Regional Particularities in Greece: The role of Geography

The YOUTHShare project continues its focus articles regarding regional particularities, featuring Greece and its peculiar geography.

Employment has been deeply affected during the pandemic and Greece has been receiving its own share of the damage. Except for the different age groups that have been experiencing major difficulties in job seeking, there is also another factor who plays an important role in this quest: Geography. Mainland and insular areas show inequalities in the employment rates when compared, which brings to light issues that need to be addressed.

Regarding youth (age group 15-19) employment in Greece, figures have decreased significantly since the second quarter of 2020, reaching 2021 with a drop of 13,9% according to the International Labour Office (ILO), with data deriving from the Hellenic Statistical Authority (ELSTAT). Moreover, data from the Organisation for Economic Co-operation and Development(OECD) for 2020 show that employment of NEETs in the same age group plummeted 19,9% in total[1], while the National Institute of Labour and Human Resources (NIHLR) reports that specifically for the age group 25-29 employment decreased by 15% in 2020 and even more in January 2021[2].

The issue of spatial unevenness in the Greek regions was brought up by the 2nd brief report of YOUTHShare ‘Covid-19 Regional Labour’ Research team: “Insular regions of Greece, whose economies are strongly dependent on tourism, have recorded the greatest decline in the number of employed people, while on the contrary, Attiki, the capital region, and Kentriki Makedonia, reported a quarterly positive change in employment between 2020Q1 to 2020Q2 (0.2% and 0.5%, respectively)”. Consequently, urban regions proved to be more resilient to the pandemic crisis in contrast with peripheral and insular ones, that dependent mostly on a, proved to be high-risk, sector: tourism.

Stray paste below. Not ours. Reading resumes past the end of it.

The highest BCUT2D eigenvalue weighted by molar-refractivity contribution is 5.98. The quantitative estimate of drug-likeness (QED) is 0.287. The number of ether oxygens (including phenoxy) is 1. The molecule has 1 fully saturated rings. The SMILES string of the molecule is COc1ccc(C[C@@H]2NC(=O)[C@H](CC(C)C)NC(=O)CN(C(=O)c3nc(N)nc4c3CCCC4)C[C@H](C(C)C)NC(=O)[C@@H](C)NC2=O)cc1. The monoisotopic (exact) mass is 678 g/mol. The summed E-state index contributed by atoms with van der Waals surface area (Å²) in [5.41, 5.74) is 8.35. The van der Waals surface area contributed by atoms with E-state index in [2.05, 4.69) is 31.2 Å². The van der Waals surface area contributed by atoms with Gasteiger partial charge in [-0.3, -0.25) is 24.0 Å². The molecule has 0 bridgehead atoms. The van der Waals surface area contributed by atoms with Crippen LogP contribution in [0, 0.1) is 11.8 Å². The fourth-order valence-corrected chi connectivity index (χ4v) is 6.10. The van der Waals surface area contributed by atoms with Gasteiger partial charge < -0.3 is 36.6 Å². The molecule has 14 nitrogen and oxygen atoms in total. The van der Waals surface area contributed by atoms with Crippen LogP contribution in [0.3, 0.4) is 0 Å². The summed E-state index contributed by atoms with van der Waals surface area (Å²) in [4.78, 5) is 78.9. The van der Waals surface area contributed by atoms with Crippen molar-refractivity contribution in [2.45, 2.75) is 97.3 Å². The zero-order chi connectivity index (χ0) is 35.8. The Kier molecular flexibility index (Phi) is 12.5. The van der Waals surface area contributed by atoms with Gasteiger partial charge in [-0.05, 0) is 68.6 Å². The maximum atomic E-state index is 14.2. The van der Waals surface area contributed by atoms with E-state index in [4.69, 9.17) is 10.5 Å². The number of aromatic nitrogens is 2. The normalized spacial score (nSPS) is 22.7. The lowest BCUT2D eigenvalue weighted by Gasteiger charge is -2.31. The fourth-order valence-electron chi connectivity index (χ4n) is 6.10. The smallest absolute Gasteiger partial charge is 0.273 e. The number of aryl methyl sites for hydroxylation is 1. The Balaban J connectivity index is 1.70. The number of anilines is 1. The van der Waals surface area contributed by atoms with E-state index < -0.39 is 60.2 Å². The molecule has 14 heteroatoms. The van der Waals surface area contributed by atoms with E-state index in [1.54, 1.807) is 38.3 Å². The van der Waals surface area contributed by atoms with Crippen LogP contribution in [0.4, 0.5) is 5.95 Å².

YOUTHShare project activities as well as the results of operation by the Greek branch of the Transnational Employment Centre show that more than 65% of 101 YOUTHShare traineeswere living in insular, peripheral or mountain regions in the Greek territory. “YOUTHShare was an opportunity for them to be inspired and set new personal goals[..]”, as Anna, a trainee, has stated. Anna comes from a small Greek island and is one of the thousands of women that were severely affected by the pandemic. “Being a graduate didn’t allow me to consider my hometown as a place of choice, at first, as the only available jobs were in agriculture or tourism industry. Being a woman was more difficult for me on the island”.Anna was already a graduate, but she needed more digital skills to be able to find employment in her birthplace – something that she managed through the YOUTHShare program.

Another example is Jwara, a refugee and asylum seeker, who was unable to incorporate to the local society due to language, cultural and social distancing barriers. Although he lived in the mainland, being member of a marginalised group was also a negative factor in his job seeking. Thanks to the YOUTHShare program, he got the skills necessary to find a job and have the opportunity to explore different paths in life.  

Throughout the years of operation of the Greek branch of the Transnational Employment Centre, more than 200 NEETs were empowered and more than 100 received career counselling. Especially during these challenging times, its presence seems more necessary and useful than ever.

[1] OECD Employment Outlook 2021: “Navigating the Covid-19 Crisis and Recovery”, July 2021

[2] National Institute of Labour and Human Resources (2021), THEMATIC FACTSHEET N. 5March 2021 “The impact of pandemic into the Labour Market” []


Please enter your comment!
Please enter your name here